Being a mother is one of the greatest adventures I have ever been through. But sometimes it’s the hardest. And I say it’s the hardest because you have to take on multiple roles, especially as a single mom. From my experience, I’ve had to become a mind-reader, a professional smoother, a mom-chef, a personal assistant, a personal wash and folder, and so on – all to a 16-month-old little boy. The journey that I have been on since February 2019 has been exciting, fun, full of laughs and smiles, yet there were also times where I have cried myself to sleep. And that’s all okay!
Being a mom to me will always have its ups and downs- I finally understand how my parents felt during my teenage years. Sneaking out the house, breaking curfew, talking back, and doing all the other typical teenage rebellious acts. But now that I am a mother, I feel like having a toddler is the toughest part of the job. I am currently home with my son every day. It’s said for a mother to be home with their child during their infant and toddler years is crucial because this is when they are developing and creating all of those first moments and hitting their milestones. Well, it is true being home with my little boy during this stage of his life has been a dream for me. I have witnessed his first steps, him climbing the stairs for the first time (as I secretly had a heart attack while watching every second of it), spoiling him rotten with new toys every time I go shopping, and of course, witnessing his temper tantrums when he hears the word no. These are blessing in the sky moments, and I am loving every second of it!
However, as I lay down to sleep night at night, I am still wondering, worrying, curious about what’s next and questioning the what-ifs. There are nights where I end up crying myself to sleep. Last week, for instance, my son woke up in the middle of the night hysterically crying and wouldn’t stop. So, I changed his diaper- but that didn’t work. I tried to feed him a bottle of formula- but that didn’t work. I tried soothing him with a lullaby- but that didn’t work. I laid him next to me in my bed- but he was still crying. This went on for over two hours and he wouldn’t stop crying. Clearly, something was bothering him and my mind-reader skills were not helping me.
As he continued to cry, I found myself choking up and then the tears started to fall, and I was apologizing to him because I felt defeated. No matter what I did, I was not helping my crying son. Eventually, the two of us cried each other to sleep and the next morning he woke up full of smiles, as if nothing happened.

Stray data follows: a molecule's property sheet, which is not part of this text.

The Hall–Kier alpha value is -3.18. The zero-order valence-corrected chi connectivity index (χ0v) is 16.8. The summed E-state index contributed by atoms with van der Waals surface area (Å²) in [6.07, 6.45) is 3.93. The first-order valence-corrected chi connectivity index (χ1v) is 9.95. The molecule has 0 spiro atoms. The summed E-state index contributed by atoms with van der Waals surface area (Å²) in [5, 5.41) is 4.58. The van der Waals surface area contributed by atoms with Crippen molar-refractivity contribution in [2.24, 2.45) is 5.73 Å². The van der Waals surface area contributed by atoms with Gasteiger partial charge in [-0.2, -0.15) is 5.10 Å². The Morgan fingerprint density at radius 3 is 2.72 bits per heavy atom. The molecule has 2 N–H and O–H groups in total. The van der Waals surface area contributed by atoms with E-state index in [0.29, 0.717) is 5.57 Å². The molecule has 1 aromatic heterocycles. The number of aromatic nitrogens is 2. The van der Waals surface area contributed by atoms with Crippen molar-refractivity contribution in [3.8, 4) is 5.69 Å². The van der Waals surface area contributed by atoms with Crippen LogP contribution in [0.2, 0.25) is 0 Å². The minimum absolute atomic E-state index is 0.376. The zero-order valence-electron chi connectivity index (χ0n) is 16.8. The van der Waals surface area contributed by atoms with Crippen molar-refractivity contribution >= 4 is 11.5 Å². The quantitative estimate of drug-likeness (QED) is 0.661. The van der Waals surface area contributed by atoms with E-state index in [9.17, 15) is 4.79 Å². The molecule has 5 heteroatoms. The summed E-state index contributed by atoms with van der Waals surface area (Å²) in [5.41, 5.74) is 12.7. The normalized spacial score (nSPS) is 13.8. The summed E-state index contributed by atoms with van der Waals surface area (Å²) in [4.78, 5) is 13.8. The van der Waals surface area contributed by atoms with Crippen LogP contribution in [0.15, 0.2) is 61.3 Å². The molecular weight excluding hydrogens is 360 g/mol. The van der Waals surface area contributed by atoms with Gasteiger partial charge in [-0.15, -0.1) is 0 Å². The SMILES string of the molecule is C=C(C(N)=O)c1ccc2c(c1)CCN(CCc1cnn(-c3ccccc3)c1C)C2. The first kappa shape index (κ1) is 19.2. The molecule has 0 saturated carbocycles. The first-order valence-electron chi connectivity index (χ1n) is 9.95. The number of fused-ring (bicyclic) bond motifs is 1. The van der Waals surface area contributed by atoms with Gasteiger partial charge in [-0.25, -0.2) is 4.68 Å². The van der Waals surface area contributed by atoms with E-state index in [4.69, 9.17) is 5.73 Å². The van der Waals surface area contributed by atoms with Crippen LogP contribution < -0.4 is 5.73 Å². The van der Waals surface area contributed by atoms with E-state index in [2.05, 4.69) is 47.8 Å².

In recent nights, I’ve laid awake because my little boy should be speaking by now; he doesn’t even say, “Mom.” And I can’t help but wonder and worry why he’s not speaking yet. I have other friends and family members with kids my son’s age who are talking with full sentences. What if my son has a speech problem that I haven’t detected yet? What if he has a learning challenge that’s not discovered yet? Why can’t he say mom or dad yet? Why can he point and gesture for toys or cookies, but not actually say what he wants? I have a million questions about this and the only thing his pediatrician has advised me to do is get him evaluated with early intervention. And then I reach out to early intervention and they tell me he cannot be evaluated yet because he’s too young. So, where does that leave me? Worried.
Since I’ve been home every day these last few months, I have enjoyed spending time with my little one. I enjoy watching to see what makes him laugh. I enjoy him playing with his toys and making a mess in the house. I enjoy running around in the background. And, every night, I lay awake worrying, wondering, and curious about what’s next.
From my experience, all this worrying and fear comes with the territory of being a mother. I am going to continue to worry about my child well into my old age. I am going to continue to question everything each day and night. To me, being a mother is a blessing and a curse all wrapped up in one. The gift of being a mom is having that connection with my son – feeling that unconditional love for someone else other than yourself is incredible. It is also a feeling of destiny.
My journey of motherhood continues into its next stages. Eventually, my little boy will start to speak and won’t keep his mouth shut (just like his mama). Next, I will be worried about starting potty-training. Oh boy!